SAN FRANCISCO (FEBRUARY 22, 2010) — The Center for Resource Solutions today announced receipt of a $308,000 grant from the Regulatory Assistance Project (RAP) to continue its long-running efforts to make renewable energy a significant component of China’s national energy system.
With this grant, CRS enters into its second decade of vital work on renewable and clean energy policies under the China Sustainable Energy Program (CSEP), an effort of the San Francisco-based Energy Foundation. CSEP engages with key Chinese policymakers and research institutions to develop and implement clean energy policies that will yield significant reductions in the environmental damage associated with energy production use and, in particular, reductions in greenhouse gas emissions. With the support of the ClimateWorks Foundation and other philanthropic organizations, this effort is now being greatly expanded.
As it has since 1999, CRS and its international team of consultants pursue a diverse array of renewable energy programs and activities, ranging from conducting technical analysis to offering policy support that have been crucial to renewable power penetration. More recently, CRS consultants have also been tracking the development of clean energy-based carbon offset projects certified under global CDM mechanisms.
RAP, like CRS also in its eleventh year of work in China, is managing the new international “best practices network” for the electric power sector, funded by ClimateWorks and which brings together expertise from around the globe to assist countries develop their own clean energy strategies.”
“CRS welcomes its new relationship with RAP to continue our work in China,” said CRS executive director Arthur O’Donnell. “This Lunar New Year will be celebrated globally as the Year of the Tiger, symbolizing courage, boldness and a willingness to take on difficult tasks and to seize opportunities. That seems to me a perfect description of our team’s efforts to encourage clean power in China as a prime means to address climate change where it matters most.”
Headed by Ryan Wiser, consultant and a staff scientist at the Lawrence Berkeley National Laboratory, the CRS consulting team also includes: Ole Langniss (Fitchner Consulting); Joanna Lewis (Georgetown University); Ric O’Connell (Black & Veatch); Kevin Porter (Exeter Associates); Amber Sharick (consultant), Shu-jia Ma (consultant), and Jan Hamrin (HMW International). O’Donnell and other CRS staff members are intimately involved with the work of the China team and also provide administrative support.
Among the most important program areas in recent years include the continuing High Wind Penetration project and the associated assessment of the US wind power integration experience. Other areas of program focus include solar photovoltaics analysis and the interactions between climate change policies, international agreements and renewable energy markets. The CRS team was also heavily influential in China’s first national renewable energy law, which took effect in 2006 and saw important revisions in 2009.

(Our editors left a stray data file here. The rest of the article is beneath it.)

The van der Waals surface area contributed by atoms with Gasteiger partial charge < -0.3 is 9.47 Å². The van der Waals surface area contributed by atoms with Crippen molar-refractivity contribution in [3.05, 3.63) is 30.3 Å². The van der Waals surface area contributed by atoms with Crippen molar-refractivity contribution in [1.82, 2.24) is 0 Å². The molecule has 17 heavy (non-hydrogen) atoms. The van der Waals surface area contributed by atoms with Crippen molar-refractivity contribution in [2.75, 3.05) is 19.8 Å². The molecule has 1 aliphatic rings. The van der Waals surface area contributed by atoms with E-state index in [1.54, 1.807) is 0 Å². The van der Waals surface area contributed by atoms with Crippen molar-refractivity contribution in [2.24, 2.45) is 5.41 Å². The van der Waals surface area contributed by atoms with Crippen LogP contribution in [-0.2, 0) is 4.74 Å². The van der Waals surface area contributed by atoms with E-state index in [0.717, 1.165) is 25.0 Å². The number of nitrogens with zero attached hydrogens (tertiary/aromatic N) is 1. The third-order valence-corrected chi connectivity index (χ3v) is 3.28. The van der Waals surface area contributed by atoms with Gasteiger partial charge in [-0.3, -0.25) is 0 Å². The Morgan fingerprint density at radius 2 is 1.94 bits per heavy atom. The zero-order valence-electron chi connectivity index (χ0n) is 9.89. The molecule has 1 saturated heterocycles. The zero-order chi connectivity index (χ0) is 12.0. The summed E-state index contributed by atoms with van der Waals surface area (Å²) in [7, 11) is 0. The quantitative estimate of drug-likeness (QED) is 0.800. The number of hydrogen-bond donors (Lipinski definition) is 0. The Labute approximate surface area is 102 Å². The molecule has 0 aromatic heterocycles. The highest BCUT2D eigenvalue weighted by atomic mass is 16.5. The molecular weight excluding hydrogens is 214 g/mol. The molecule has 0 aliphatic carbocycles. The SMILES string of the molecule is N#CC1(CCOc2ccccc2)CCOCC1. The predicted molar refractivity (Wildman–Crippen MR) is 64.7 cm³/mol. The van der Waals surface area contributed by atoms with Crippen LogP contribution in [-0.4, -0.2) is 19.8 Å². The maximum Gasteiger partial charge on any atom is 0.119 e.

During 2010, CSEP work will cover more than a dozen program areas, including:
Continuing the High Wind Penetration analysis;
Expanding wind integration assistance;
Producing supply curve analysis and energy costs;
Helping develop rational energy pricing mechanisms;
Documenting solar power polices and installations, both for photovoltaics and central station projects;
Supporting local and regional planning efforts for renewable energy deployment;
Bolstering the value of renewable energy as a response to climate change in China;
Supporting the work of Energy Foundation grantees in Beijing and commenting on government policy documents; and
Continuing joints projects for the World Bank and potential new collaborations in support of the recently penned US/China MOU on ways to address global climate change.
About Center for Resource Solutions
Center for Resource Solutions (CRS) is a national nonprofit with global impact. CRS brings forth expert responses to climate change issues with the speed and effectiveness necessary to provide real-time solutions. Its leadership through collaboration and environmental innovation builds policies and consumer-protection mechanisms in renewable energy, greenhouse gas reductions, and energy efficiency that foster healthy and sustained growth in national and international markets. For more information about its programs, including Green-e, visit www.resource-solutions.org and www.green-e.org.
The Regulatory Assistance Project (RAP) is a non-profit organization, formed in 1992 by experienced utility regulators, that provides research, analysis, and educational assistance to public officials on electric utility regulation. RAP workshops cover a wide range of topics including electric utility restructuring, power sector reform, renewable resource development, the development of efficient markets, performance-based regulation, demand-side management, and green pricing. RAP also provides regulators with technical assistance, training, and policy research and development. RAP has worked with public utility regulators and energy officials in nearly all 50 states and a number of other countries; it has worked in China since 1999 and in 2009 began operating in Europe and India.